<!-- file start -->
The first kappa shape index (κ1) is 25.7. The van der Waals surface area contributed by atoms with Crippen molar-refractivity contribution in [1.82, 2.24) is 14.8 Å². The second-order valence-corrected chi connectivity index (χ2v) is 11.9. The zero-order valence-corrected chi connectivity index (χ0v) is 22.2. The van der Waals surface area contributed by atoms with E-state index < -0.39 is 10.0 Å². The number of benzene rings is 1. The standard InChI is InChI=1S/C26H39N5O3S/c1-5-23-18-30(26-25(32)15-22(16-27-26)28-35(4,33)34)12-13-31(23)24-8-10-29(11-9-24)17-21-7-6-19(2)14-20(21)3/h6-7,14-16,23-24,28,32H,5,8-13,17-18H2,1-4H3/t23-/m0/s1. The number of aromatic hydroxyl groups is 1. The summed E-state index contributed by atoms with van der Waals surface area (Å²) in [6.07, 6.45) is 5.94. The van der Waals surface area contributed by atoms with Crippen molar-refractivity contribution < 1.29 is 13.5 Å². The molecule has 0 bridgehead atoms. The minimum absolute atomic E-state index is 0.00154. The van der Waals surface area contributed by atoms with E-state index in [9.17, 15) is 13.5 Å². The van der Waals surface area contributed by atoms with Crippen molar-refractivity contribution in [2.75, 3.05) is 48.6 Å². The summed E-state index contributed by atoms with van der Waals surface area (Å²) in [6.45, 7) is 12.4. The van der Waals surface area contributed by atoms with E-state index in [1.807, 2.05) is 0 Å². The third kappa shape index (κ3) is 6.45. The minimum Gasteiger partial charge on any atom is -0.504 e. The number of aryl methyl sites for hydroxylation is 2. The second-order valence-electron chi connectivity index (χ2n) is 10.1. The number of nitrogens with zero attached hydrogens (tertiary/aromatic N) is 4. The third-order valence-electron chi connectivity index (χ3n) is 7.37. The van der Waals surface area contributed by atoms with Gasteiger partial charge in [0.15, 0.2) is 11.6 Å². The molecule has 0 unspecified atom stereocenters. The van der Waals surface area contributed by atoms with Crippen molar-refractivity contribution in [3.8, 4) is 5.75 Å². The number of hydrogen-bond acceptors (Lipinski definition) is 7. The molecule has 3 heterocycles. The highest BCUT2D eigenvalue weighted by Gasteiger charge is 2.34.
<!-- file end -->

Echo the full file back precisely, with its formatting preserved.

The first kappa shape index (κ1) is 25.7. The van der Waals surface area contributed by atoms with Crippen molar-refractivity contribution in [1.82, 2.24) is 14.8 Å². The second-order valence-corrected chi connectivity index (χ2v) is 11.9. The zero-order valence-corrected chi connectivity index (χ0v) is 22.2. The van der Waals surface area contributed by atoms with E-state index < -0.39 is 10.0 Å². The number of benzene rings is 1. The standard InChI is InChI=1S/C26H39N5O3S/c1-5-23-18-30(26-25(32)15-22(16-27-26)28-35(4,33)34)12-13-31(23)24-8-10-29(11-9-24)17-21-7-6-19(2)14-20(21)3/h6-7,14-16,23-24,28,32H,5,8-13,17-18H2,1-4H3/t23-/m0/s1. The number of aromatic hydroxyl groups is 1. The summed E-state index contributed by atoms with van der Waals surface area (Å²) in [6.07, 6.45) is 5.94. The van der Waals surface area contributed by atoms with Crippen molar-refractivity contribution < 1.29 is 13.5 Å². The molecule has 0 bridgehead atoms. The minimum absolute atomic E-state index is 0.00154. The van der Waals surface area contributed by atoms with E-state index in [9.17, 15) is 13.5 Å². The van der Waals surface area contributed by atoms with Crippen molar-refractivity contribution in [2.75, 3.05) is 48.6 Å². The summed E-state index contributed by atoms with van der Waals surface area (Å²) in [6.45, 7) is 12.4. The van der Waals surface area contributed by atoms with E-state index in [1.807, 2.05) is 0 Å². The third kappa shape index (κ3) is 6.45. The minimum Gasteiger partial charge on any atom is -0.504 e. The number of aryl methyl sites for hydroxylation is 2. The second-order valence-electron chi connectivity index (χ2n) is 10.1. The number of nitrogens with zero attached hydrogens (tertiary/aromatic N) is 4. The third-order valence-electron chi connectivity index (χ3n) is 7.37. The van der Waals surface area contributed by atoms with Gasteiger partial charge in [0.15, 0.2) is 11.6 Å². The molecule has 0 unspecified atom stereocenters. The van der Waals surface area contributed by atoms with Crippen molar-refractivity contribution in [3.8, 4) is 5.75 Å². The number of hydrogen-bond acceptors (Lipinski definition) is 7. The molecule has 3 heterocycles. The highest BCUT2D eigenvalue weighted by Gasteiger charge is 2.34.